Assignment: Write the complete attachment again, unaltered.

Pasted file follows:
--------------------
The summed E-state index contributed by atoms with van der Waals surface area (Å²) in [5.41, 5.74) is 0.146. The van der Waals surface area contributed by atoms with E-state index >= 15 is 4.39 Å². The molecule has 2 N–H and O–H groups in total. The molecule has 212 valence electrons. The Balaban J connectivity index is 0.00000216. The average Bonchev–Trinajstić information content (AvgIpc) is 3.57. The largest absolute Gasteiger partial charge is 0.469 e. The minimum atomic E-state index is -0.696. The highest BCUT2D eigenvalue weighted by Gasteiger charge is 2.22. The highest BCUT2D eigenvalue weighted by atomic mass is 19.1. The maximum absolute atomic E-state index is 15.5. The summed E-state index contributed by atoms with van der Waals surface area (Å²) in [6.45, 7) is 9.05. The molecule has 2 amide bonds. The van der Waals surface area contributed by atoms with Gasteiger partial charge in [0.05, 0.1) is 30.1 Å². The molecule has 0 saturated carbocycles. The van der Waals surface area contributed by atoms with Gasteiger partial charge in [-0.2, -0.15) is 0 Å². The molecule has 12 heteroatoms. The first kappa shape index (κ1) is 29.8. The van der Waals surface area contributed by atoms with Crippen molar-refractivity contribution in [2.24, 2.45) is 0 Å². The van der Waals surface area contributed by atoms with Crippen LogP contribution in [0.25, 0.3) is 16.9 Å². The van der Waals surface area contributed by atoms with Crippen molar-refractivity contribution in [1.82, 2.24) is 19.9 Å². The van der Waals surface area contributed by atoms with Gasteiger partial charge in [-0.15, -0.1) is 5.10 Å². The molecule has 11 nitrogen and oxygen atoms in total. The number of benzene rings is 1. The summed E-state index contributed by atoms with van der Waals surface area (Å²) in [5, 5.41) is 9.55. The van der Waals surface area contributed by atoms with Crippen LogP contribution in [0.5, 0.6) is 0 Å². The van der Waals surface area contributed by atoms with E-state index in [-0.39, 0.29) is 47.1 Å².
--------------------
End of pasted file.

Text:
The summed E-state index contributed by atoms with van der Waals surface area (Å²) in [5.41, 5.74) is 0.146. The van der Waals surface area contributed by atoms with E-state index >= 15 is 4.39 Å². The molecule has 2 N–H and O–H groups in total. The molecule has 212 valence electrons. The Balaban J connectivity index is 0.00000216. The average Bonchev–Trinajstić information content (AvgIpc) is 3.57. The largest absolute Gasteiger partial charge is 0.469 e. The minimum atomic E-state index is -0.696. The highest BCUT2D eigenvalue weighted by Gasteiger charge is 2.22. The highest BCUT2D eigenvalue weighted by atomic mass is 19.1. The maximum absolute atomic E-state index is 15.5. The summed E-state index contributed by atoms with van der Waals surface area (Å²) in [6.45, 7) is 9.05. The molecule has 2 amide bonds. The van der Waals surface area contributed by atoms with Gasteiger partial charge in [0.05, 0.1) is 30.1 Å². The molecule has 0 saturated carbocycles. The van der Waals surface area contributed by atoms with Gasteiger partial charge in [-0.2, -0.15) is 0 Å². The molecule has 12 heteroatoms. The first kappa shape index (κ1) is 29.8. The van der Waals surface area contributed by atoms with Crippen molar-refractivity contribution in [2.24, 2.45) is 0 Å². The van der Waals surface area contributed by atoms with Crippen LogP contribution in [0.25, 0.3) is 16.9 Å². The van der Waals surface area contributed by atoms with Crippen molar-refractivity contribution in [1.82, 2.24) is 19.9 Å². The van der Waals surface area contributed by atoms with Gasteiger partial charge in [-0.15, -0.1) is 5.10 Å². The molecule has 11 nitrogen and oxygen atoms in total. The number of benzene rings is 1. The summed E-state index contributed by atoms with van der Waals surface area (Å²) in [5, 5.41) is 9.55. The van der Waals surface area contributed by atoms with Crippen LogP contribution in [0.5, 0.6) is 0 Å². The van der Waals surface area contributed by atoms with E-state index in [-0.39, 0.29) is 47.1 Å².